'Terminator' returnsMOVIES "Terminator 2: Judgment Day...


July 06, 1991|By Lou Cedrone

'Terminator' returns

MOVIES "Terminator 2: Judgment Day" starring Arnold Schwarzenegger is a sequel to the film he did in 1984. This one is not as good as the first. It may be longer. You can see where the $80 million (that's Schwarzenegger's figure) went, but most of the film is car, bike and truck crashes and special effects. The former are spectacular and the latter are awesome, but the film is not all that exciting. In the original film, Schwarzenegger was the bad cyborg, out to kill the woman who would give birth to a future savior of mankind. In the new film, he is an outer-space cyborg who is here to protect the kid, who is now about age 10. Linda Hamilton reappears as the boy's mother. Violence, language. Rating: R. **

Even in its heyday, Gang of Four was never a typical English punk band. Where most punks made a point of seeming angry and uneducated, the Gang's songs were as brainy as they were abrasive.

These days, the Gang of Four is really just a Gang of Two, as singer Jon King and guitarist Andy Gill are the only original members left. But this Gang is still worth joining. 9 p.m. Sunday, at Max's on Broadway, 735 S. Broadway. Admission is $12.50 in advance, $14.50 day of show; call (800) 448-9009 for tickets, 675-6297 for information.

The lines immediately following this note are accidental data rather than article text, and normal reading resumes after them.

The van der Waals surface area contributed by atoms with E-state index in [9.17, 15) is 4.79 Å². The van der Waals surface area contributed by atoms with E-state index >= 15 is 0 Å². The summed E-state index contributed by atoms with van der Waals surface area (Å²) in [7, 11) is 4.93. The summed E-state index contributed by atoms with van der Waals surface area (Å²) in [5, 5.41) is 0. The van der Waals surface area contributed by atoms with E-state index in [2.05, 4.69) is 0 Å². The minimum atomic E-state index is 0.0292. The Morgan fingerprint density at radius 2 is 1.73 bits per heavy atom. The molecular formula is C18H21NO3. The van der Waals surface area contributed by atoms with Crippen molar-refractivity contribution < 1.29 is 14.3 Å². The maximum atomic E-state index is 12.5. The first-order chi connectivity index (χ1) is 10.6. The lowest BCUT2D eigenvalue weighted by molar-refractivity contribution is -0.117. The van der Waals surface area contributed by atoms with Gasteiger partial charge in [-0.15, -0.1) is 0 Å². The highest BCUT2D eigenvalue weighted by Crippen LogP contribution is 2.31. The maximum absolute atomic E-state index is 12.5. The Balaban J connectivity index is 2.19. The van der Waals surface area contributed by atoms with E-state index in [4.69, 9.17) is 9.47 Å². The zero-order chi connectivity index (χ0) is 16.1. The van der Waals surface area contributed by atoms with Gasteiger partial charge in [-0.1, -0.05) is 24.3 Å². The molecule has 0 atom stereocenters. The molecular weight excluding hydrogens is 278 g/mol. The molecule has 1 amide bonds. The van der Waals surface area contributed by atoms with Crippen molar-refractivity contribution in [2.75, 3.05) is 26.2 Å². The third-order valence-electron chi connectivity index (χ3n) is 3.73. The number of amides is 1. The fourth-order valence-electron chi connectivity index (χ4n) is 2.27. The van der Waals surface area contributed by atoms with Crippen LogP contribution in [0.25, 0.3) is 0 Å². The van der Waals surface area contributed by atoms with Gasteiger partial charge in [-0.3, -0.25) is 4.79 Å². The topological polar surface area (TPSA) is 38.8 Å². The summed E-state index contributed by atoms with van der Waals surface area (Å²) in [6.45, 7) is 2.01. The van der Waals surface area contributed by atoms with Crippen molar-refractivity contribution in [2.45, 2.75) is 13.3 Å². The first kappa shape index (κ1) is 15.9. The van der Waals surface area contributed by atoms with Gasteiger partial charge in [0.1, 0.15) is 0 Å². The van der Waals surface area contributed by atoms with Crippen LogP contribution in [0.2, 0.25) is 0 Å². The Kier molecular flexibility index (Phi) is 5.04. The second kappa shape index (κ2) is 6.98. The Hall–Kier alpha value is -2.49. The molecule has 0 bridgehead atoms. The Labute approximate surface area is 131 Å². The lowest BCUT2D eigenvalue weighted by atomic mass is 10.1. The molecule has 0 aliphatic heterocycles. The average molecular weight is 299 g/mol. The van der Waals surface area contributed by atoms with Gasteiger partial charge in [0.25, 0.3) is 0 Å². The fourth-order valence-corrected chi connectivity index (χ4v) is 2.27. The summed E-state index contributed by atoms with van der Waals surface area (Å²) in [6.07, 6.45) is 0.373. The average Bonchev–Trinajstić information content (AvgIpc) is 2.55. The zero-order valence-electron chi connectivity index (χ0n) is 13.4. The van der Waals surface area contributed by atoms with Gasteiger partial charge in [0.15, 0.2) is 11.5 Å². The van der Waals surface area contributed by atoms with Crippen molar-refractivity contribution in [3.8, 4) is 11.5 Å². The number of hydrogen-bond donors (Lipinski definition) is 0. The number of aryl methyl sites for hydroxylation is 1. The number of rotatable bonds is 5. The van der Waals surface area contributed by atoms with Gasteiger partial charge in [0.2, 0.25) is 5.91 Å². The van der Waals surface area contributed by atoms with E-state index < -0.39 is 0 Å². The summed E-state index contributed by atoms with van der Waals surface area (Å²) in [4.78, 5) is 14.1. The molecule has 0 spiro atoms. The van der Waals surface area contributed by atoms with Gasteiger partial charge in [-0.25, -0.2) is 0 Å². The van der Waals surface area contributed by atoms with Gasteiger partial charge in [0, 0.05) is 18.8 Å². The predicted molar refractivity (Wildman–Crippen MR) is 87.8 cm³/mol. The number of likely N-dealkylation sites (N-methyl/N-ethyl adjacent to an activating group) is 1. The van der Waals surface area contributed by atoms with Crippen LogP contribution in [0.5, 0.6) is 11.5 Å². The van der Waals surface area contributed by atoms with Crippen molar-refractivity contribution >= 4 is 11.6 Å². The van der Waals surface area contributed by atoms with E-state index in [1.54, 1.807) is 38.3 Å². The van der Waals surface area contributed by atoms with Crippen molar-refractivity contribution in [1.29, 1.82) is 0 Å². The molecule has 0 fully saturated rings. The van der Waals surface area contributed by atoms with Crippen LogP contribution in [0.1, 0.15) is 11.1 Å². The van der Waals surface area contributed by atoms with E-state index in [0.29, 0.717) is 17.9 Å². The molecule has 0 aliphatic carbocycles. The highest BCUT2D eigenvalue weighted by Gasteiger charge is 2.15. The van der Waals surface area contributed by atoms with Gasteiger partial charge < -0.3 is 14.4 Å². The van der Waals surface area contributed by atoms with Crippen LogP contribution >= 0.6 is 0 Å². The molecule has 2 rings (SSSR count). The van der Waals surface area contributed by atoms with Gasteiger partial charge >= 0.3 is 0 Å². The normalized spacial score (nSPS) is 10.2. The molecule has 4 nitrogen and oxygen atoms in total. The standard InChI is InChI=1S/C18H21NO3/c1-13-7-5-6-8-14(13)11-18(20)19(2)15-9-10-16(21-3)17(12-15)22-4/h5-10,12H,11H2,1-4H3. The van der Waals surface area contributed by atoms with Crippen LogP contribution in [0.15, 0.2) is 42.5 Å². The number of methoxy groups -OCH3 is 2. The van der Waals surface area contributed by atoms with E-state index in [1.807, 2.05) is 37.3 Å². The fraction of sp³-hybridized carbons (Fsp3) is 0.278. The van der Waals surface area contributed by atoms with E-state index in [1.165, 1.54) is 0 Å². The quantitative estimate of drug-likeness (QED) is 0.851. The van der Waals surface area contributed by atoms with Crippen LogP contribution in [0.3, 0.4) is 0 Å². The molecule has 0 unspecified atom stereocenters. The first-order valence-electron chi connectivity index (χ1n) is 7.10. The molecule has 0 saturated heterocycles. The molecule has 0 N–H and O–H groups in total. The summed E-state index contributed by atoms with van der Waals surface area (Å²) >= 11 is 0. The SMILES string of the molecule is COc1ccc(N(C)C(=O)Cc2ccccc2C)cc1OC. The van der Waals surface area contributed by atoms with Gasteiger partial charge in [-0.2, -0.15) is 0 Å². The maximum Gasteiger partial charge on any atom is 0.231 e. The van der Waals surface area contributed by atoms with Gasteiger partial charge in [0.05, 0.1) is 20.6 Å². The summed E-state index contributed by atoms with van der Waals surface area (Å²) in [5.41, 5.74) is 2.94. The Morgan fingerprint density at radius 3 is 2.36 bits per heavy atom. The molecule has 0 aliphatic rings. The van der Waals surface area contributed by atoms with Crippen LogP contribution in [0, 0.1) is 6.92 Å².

Jets and Sharks


Winifred Walsh

An excellent production of the musical "West Side Story" is being staged by the Maryland Arts Festival in residence at Towson State University. The Leonard Bernstein work has been admirably directed by professional artist Ken Urmston, who faithfully followed the original choreography of Jerome Robbins. Inspired by Shakespeare's "Romeo and Juliet," the show features memorable songs and dance styles. Outstanding performances by Beth Weber as Maria and David Lee Simmons as Tony. Good supporting cast. 8 p.m. Stephens Hall. Tickets: $16. Call 830-ARTS.

After two weeks of much rain and some fine tennis, it's time for "Breakfast at Wimbledon" Sunday morning at 9 on WMAR-TV (Channel 2). The men's singles final is the scheduled event from the All-England Lawn Tennis & Croquet Club, and NBC's coverage features Tracy Austin, Bud Collins, Jimmy Connors, Dick Enberg, and John Tesh. Coverage has been good, with Collins staying away from such terms as "Bucharest backhand" to describe the action. Collins -- and HBO's Arthur Ashe -- are about the only commentators willing to take on the tennis establishment.

Galway in Columbia


Ernest Imhoff

Flutist James Galway plays Mozart's Flute Concerto No. 1 with the Baltimore Symphony Orchestra at 7 p.m. tomorrow at the Merriweather Post Pavilion in Columbia. Also planned under David Zinman's direction are Tchaikovsky's "Romeo and Juliet," the Rodrigo "Fantasia para un gentilhombre" transcribed for flute and Stravinsky's "Firebird: Suite." The BSO just released Firebird and other Stravinsky pieces on a new Telarc compact disc. Tickets range from $9 on the lawn to $25 reserved. Call the Columbia Festival of the Arts at 381-0545.

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